Good intentions, goodwill and a sense of cooperation can do wonders. Florida's new secretary of the Department of Children and Families, Bob Butterworth, has demonstrated that by handling the controversy over mentally ill jail inmates in a way that puts state resources into helping people rather than into protracted court battles. The deal struck between DCF and the local public defender's office bodes well for the beleaguered agency and the vulnerable population it serves.
The situation with mentally incompetent inmates being kept in jail beyond the 15 days allowed by law had reach a crisis level. Under Lucy Hadi, DCF's previous head, there were hundreds of mentally ill inmates being held in local jails for months beyond the legal limit. Some ended up hurting themselves due to lack of proper treatment.
Pinellas-Pasco Public Defender Bob Dillinger had been heroically trying to get the courts to enforce the law, but an intransigent DCF fought back claiming a lack of funds. After a frustrated judge fined Hadi $80,000 and threatened her with jail for noncompliance, wheels started turning and money for additional treatment beds started to be found.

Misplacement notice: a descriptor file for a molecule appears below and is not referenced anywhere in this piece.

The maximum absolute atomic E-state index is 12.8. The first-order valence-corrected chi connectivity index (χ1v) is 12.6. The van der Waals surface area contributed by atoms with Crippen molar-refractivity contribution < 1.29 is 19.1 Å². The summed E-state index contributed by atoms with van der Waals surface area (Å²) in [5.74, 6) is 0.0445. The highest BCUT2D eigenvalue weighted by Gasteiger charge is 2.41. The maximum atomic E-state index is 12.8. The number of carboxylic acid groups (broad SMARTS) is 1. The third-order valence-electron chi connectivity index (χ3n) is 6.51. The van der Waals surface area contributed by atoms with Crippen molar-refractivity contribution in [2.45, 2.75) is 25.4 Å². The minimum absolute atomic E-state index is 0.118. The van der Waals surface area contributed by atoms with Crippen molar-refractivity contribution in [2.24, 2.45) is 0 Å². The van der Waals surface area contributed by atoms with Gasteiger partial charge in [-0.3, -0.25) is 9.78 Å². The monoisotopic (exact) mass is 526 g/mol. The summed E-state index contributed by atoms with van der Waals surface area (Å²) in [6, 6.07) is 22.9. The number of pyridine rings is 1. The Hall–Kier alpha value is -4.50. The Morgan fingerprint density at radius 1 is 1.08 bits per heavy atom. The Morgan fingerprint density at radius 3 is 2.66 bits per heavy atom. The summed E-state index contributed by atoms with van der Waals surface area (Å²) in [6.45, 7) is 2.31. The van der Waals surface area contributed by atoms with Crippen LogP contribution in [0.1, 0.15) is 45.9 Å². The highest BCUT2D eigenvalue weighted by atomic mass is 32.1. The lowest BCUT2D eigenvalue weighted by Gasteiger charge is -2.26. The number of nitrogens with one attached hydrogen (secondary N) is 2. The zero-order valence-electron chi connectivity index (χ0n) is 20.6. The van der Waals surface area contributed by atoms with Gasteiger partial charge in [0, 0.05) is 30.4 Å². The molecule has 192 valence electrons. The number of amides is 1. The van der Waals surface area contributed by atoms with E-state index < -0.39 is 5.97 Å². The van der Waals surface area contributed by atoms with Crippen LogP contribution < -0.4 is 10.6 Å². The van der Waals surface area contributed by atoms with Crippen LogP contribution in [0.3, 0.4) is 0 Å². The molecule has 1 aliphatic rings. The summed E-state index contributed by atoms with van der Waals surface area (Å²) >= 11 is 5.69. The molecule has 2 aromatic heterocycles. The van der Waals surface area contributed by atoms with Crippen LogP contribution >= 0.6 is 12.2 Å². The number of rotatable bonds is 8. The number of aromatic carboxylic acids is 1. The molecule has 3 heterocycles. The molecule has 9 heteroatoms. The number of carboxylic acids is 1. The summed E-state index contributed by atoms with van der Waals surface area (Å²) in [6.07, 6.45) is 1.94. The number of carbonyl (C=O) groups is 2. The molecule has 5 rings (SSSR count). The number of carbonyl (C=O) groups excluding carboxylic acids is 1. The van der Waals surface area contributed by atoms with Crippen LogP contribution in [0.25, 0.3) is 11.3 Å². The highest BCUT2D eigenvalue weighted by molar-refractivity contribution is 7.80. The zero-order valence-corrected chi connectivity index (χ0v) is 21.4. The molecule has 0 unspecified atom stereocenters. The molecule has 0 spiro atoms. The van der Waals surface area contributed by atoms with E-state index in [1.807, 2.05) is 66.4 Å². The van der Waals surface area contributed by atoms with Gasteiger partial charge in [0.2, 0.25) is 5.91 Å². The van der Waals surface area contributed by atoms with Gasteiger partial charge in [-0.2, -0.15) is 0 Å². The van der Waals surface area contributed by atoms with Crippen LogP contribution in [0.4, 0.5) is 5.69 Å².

But it took a new administration with a different attitude toward its social responsibilities for the focus to turn from legal battles to helping hands. When Dillinger and Butterworth just happened to cross paths a day before another DCF hearing on the issue, they worked out a settlement that would redirect the $80,000 court fine into early intervention efforts.
Butterworth has promised to bring medical professionals into the Pinellas County Jail before the 15-day limit in order to try to stabilize these inmates. That means some of them would likely qualify for less restrictive community mental health placements, rather than the state's expensive and oversubscribed forensic hospitals. Butterworth plans to use the money saved from $300-per-day hospital stays to continue the program and possibly expand it to the rest of the state.
It appears that Dillinger finally has a partner in state government. Butterworth says that Gov. Charlie Crist is serious about DCF meeting its responsibilities toward Florida's most vulnerable residents. This is a good start. It is amazing what a little goodwill can do.
A St. Petersburg Times Editorial Published February 2, 2007